However, it remains to be seen if the results will follow this theory. Here are the results tables that will be used:
    Temperature 1st results 2nd results Average Rate Of Reaction
    ( C) (seconds) (seconds) (seconds) (seconds )
    Room (approx.20)
    30
    40
    50
    60
    70
    This is for the first half of the experiment where everything will be kept the same except the temperature which will range from 20 C to 70 C. It is hoped that there will be sufficient time for two experiments and an average will be calculated afterwards. The concentration of the sodium thiosulphate used throughout will be 30g/dm.
    Concentration 1st results 2nd results Average Rate Of Reaction
    (g/dm ) (seconds) (seconds) (seconds) (seconds )
    15
    20
    25
    30
    35
    40
    This is the other section to the experiment where everything will be constant apart from the concentration of the sodium thiosulphate. It has been decided that a concentration of no less that 15g/dm will be tested because any less than this would probably take too long. The hydrochloric acid and the sodium thiosulphate will not be heated and the tests will be done at room temperature, usually around 20 C.
    The experiment will be done twice or three times if possible and the results will be made fair by the fact that only one thing will vary each time. Goggles and aprons will be worn at all times for safety. It has been decided that 5ml of HCl and 20ml of Na S O will be used.
    Obtaining Evidence
    These are the results of the experiments:
    Temperature 1st results 2nd results Average Rate Of Reaction
    ( C) (seconds) (seconds) (seconds) (secs )
    Room (approx.20) 74.5 69.9 72.2 13.85
    30 38.1 38.3 38.2 26.18
    40 35.9 39.4 37.65 26.56
    50 20.7 18.1 19.4 51.55
    60 12.3 9.9 11.1 90.09
    70 5.9 5.2 5.55 180.18
    Concentration 1st results 2nd results Average Rate Of Reaction
    (g/dm ) (seconds) (seconds) (seconds) (secs )
    15 125.2 123.5 124.35 8.04
    20 74.5 69.9 44.2 13.85
    25 53.6 51.2 52.4 19.08
    30 49.6 51.6 50.6 19.76
    35 45.7 48.8 47.25 21.16
    40 22.6 30.5 26.55 44.35
    Analysing evidence and drawing conclusions
    All results have now been obtained and they seem to be quite good, all showing correlation. As was hoped at the start, a repeat was managed for each test and an average worked out from those figures. The results were recorded with decimal place and the averages and rate of reactions are to two decimal places. The rate of reaction is the key thing being looked at in this experiment and this is how it was calculated:
    1
    Time taken for cross to be obscured
    This figure was then multiplied by 1000 to make it easier to deal with. The figures have all been rounded to two decimal places.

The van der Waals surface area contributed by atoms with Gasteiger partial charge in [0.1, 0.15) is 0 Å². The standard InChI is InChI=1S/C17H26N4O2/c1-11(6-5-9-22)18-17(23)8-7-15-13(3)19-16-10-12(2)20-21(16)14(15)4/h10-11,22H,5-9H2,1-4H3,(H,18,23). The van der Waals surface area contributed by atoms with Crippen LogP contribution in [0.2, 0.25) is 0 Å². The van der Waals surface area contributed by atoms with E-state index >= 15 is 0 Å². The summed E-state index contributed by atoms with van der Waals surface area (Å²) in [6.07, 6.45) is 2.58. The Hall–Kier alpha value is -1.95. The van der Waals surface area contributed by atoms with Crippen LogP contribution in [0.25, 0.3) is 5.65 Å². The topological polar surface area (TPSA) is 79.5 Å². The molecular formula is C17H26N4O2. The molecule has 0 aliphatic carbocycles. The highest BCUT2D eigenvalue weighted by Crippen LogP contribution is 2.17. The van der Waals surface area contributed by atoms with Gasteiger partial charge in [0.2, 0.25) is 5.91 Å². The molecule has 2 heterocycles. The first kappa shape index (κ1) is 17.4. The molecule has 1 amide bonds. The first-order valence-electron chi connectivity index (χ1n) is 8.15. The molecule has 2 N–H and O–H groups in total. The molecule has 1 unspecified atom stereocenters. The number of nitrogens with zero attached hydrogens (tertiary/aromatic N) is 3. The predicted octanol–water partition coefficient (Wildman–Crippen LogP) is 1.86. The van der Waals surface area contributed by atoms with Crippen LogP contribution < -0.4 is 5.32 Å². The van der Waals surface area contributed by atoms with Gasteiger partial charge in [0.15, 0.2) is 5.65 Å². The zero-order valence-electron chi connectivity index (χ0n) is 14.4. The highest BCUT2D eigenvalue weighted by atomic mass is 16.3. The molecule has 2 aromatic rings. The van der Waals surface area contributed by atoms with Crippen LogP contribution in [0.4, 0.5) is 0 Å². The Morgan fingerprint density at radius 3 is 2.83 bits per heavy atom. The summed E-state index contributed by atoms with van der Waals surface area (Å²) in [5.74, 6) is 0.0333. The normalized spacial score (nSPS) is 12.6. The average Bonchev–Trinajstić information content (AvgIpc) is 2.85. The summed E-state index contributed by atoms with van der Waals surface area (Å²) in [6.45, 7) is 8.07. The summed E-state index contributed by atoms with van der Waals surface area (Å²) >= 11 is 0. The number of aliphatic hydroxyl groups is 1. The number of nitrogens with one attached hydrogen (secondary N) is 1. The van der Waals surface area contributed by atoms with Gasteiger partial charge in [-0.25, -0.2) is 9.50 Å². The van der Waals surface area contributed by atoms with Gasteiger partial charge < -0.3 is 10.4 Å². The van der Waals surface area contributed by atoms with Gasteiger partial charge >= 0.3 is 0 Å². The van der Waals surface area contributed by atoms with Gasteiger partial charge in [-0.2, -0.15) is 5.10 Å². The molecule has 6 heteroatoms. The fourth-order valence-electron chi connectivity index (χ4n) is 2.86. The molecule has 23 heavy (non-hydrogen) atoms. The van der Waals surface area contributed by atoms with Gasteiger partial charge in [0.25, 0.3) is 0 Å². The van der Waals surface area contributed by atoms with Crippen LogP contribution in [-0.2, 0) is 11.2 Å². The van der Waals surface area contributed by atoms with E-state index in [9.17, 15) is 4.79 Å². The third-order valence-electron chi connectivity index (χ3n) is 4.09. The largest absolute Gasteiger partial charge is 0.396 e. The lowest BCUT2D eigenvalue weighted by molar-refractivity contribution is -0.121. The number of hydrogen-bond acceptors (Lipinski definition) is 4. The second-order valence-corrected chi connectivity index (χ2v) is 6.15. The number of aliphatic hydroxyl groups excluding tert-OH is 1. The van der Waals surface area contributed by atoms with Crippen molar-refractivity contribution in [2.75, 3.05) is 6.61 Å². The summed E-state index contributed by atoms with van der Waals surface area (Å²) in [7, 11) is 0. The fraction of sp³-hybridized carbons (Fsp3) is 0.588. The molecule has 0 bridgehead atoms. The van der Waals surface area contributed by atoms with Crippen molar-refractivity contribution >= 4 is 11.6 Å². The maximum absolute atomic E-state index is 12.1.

My predictions have been correct. When the concentration of the sodium thiosulphate has gone up, as the first part of the experiment shows, the rate of reaction goes up. When the temperature goes up, as the second results table shows, so does the rate of reaction. This is what was expected and therefore makes it highly unlikely that there have been any major mistakes, although all results are obviously not perfect.
    The next three pages are graphs. Graphs one and two relate to the first table of results and graph three relates to the second table. The reason there are two graphs for the first table is that one shows time taken for cross to be obscured and the other shows rate of reaction. Rate of reaction is what is being investigated and so only a rate of reaction graph was needed for table two. There are two graphs for the first results table to show the difference in time taken and rate of reaction i.e. the time taken for cross to be obscured shows negative correlation while graph two shows positive correlation. By drawing a line of best fit on the rate of reaction graphs, we can see that there are no results that are obviously completely wrong. With both graphs the last result is suprisingly high, and this can be seen on the results table as well.
    Evaluating Evidence
    The procedure used was good and produced good results but it could have been improved and these will be listed later. The results are mainly good, there are no odd results and everything came out as expected. This could mean that the experiment was done perfectly but it doesn´t. Although all the average times and rates of reaction all conform to a pattern, they are not all evenly spaced and therefore are probably not perfect. As an example, in the first experiment, where the temperature was being varied, the rates of reaction of 30 C and 40 C were 26.18secs
    hi i am also doing this experiment for my A-level coursework. what exactly is the Maxwell-Boltzmann curve? would i find that in a text book? it doesn't sound like its going to be detailed enough for A-level but i guess if u do more than 1 experiment it should be ok! thank u for ur info given..anyone got any more??? pls thanx i am struggling here!!!